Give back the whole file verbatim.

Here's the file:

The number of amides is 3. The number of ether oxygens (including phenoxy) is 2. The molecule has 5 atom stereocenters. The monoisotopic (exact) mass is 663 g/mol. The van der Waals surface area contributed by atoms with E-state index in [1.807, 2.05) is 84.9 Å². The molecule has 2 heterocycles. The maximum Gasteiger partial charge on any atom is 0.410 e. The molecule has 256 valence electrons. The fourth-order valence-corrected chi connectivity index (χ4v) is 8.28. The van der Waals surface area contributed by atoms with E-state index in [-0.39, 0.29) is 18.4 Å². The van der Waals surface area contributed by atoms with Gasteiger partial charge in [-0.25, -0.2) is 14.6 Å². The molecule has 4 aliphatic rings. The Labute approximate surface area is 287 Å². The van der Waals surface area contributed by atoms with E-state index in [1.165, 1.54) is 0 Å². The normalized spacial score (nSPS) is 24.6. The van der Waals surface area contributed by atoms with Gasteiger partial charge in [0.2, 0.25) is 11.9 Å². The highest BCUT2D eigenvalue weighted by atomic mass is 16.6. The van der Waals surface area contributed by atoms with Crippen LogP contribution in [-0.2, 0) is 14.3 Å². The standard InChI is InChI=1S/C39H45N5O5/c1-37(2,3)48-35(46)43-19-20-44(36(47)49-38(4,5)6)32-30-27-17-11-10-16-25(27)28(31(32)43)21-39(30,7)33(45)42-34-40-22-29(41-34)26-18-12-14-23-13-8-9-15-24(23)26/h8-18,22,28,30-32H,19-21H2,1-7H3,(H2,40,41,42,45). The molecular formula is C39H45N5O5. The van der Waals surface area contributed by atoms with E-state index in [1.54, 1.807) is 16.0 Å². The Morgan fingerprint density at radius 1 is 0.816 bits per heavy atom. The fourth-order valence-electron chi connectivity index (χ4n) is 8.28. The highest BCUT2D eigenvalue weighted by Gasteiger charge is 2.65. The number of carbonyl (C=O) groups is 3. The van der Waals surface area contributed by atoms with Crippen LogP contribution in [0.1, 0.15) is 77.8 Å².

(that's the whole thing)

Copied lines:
The number of amides is 3. The number of ether oxygens (including phenoxy) is 2. The molecule has 5 atom stereocenters. The monoisotopic (exact) mass is 663 g/mol. The van der Waals surface area contributed by atoms with E-state index in [1.807, 2.05) is 84.9 Å². The molecule has 2 heterocycles. The maximum Gasteiger partial charge on any atom is 0.410 e. The molecule has 256 valence electrons. The fourth-order valence-corrected chi connectivity index (χ4v) is 8.28. The van der Waals surface area contributed by atoms with E-state index in [-0.39, 0.29) is 18.4 Å². The van der Waals surface area contributed by atoms with Gasteiger partial charge in [-0.25, -0.2) is 14.6 Å². The molecule has 4 aliphatic rings. The Labute approximate surface area is 287 Å². The van der Waals surface area contributed by atoms with E-state index in [1.165, 1.54) is 0 Å². The normalized spacial score (nSPS) is 24.6. The van der Waals surface area contributed by atoms with Gasteiger partial charge in [0.2, 0.25) is 11.9 Å². The highest BCUT2D eigenvalue weighted by atomic mass is 16.6. The van der Waals surface area contributed by atoms with Crippen LogP contribution in [-0.2, 0) is 14.3 Å². The standard InChI is InChI=1S/C39H45N5O5/c1-37(2,3)48-35(46)43-19-20-44(36(47)49-38(4,5)6)32-30-27-17-11-10-16-25(27)28(31(32)43)21-39(30,7)33(45)42-34-40-22-29(41-34)26-18-12-14-23-13-8-9-15-24(23)26/h8-18,22,28,30-32H,19-21H2,1-7H3,(H2,40,41,42,45). The molecular formula is C39H45N5O5. The van der Waals surface area contributed by atoms with E-state index in [1.54, 1.807) is 16.0 Å². The Morgan fingerprint density at radius 1 is 0.816 bits per heavy atom. The fourth-order valence-electron chi connectivity index (χ4n) is 8.28. The highest BCUT2D eigenvalue weighted by Gasteiger charge is 2.65. The number of carbonyl (C=O) groups is 3. The van der Waals surface area contributed by atoms with Crippen LogP contribution in [0.1, 0.15) is 77.8 Å².